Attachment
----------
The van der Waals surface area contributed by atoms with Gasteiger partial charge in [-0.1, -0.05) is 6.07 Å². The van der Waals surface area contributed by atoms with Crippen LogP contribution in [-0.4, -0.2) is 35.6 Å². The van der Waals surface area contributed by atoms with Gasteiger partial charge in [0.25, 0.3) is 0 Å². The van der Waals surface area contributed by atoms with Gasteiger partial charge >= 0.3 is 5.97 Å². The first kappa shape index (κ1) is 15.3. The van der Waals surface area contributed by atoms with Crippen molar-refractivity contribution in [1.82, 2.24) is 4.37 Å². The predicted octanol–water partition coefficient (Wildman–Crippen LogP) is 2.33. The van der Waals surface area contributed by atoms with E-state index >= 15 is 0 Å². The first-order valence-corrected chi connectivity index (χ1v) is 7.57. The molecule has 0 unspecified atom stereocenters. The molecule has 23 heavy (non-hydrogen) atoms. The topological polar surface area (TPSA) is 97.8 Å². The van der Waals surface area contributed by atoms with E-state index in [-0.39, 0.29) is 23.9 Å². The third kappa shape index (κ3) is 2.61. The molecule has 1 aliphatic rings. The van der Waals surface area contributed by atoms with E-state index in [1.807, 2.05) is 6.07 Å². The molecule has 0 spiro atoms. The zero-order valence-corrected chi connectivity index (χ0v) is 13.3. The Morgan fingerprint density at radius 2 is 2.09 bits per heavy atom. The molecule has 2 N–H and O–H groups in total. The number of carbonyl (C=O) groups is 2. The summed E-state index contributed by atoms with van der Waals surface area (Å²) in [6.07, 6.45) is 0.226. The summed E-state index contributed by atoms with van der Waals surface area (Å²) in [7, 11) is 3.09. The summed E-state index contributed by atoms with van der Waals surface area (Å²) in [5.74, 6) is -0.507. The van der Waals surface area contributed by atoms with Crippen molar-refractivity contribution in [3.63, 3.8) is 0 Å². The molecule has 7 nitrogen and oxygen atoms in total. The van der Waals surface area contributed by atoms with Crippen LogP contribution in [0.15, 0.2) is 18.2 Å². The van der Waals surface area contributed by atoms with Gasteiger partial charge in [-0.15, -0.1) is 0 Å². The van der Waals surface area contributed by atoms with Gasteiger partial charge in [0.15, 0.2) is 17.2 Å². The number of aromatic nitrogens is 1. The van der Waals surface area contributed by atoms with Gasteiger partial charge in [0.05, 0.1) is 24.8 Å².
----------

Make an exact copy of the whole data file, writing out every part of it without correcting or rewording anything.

The van der Waals surface area contributed by atoms with Gasteiger partial charge in [-0.1, -0.05) is 6.07 Å². The van der Waals surface area contributed by atoms with Crippen LogP contribution in [-0.4, -0.2) is 35.6 Å². The van der Waals surface area contributed by atoms with Gasteiger partial charge in [0.25, 0.3) is 0 Å². The van der Waals surface area contributed by atoms with Gasteiger partial charge >= 0.3 is 5.97 Å². The first kappa shape index (κ1) is 15.3. The van der Waals surface area contributed by atoms with Crippen molar-refractivity contribution in [1.82, 2.24) is 4.37 Å². The predicted octanol–water partition coefficient (Wildman–Crippen LogP) is 2.33. The van der Waals surface area contributed by atoms with E-state index >= 15 is 0 Å². The first-order valence-corrected chi connectivity index (χ1v) is 7.57. The molecule has 0 unspecified atom stereocenters. The molecule has 23 heavy (non-hydrogen) atoms. The topological polar surface area (TPSA) is 97.8 Å². The van der Waals surface area contributed by atoms with E-state index in [-0.39, 0.29) is 23.9 Å². The third kappa shape index (κ3) is 2.61. The molecule has 1 aliphatic rings. The van der Waals surface area contributed by atoms with E-state index in [1.807, 2.05) is 6.07 Å². The molecule has 0 spiro atoms. The zero-order valence-corrected chi connectivity index (χ0v) is 13.3. The Morgan fingerprint density at radius 2 is 2.09 bits per heavy atom. The molecule has 2 N–H and O–H groups in total. The number of carbonyl (C=O) groups is 2. The summed E-state index contributed by atoms with van der Waals surface area (Å²) in [6.07, 6.45) is 0.226. The summed E-state index contributed by atoms with van der Waals surface area (Å²) in [7, 11) is 3.09. The summed E-state index contributed by atoms with van der Waals surface area (Å²) in [5.74, 6) is -0.507. The van der Waals surface area contributed by atoms with Crippen molar-refractivity contribution in [3.63, 3.8) is 0 Å². The molecule has 7 nitrogen and oxygen atoms in total. The van der Waals surface area contributed by atoms with Crippen LogP contribution in [0.15, 0.2) is 18.2 Å². The van der Waals surface area contributed by atoms with Gasteiger partial charge in [-0.15, -0.1) is 0 Å². The van der Waals surface area contributed by atoms with Gasteiger partial charge in [0.15, 0.2) is 17.2 Å². The number of aromatic nitrogens is 1. The van der Waals surface area contributed by atoms with Gasteiger partial charge in [0.05, 0.1) is 24.8 Å².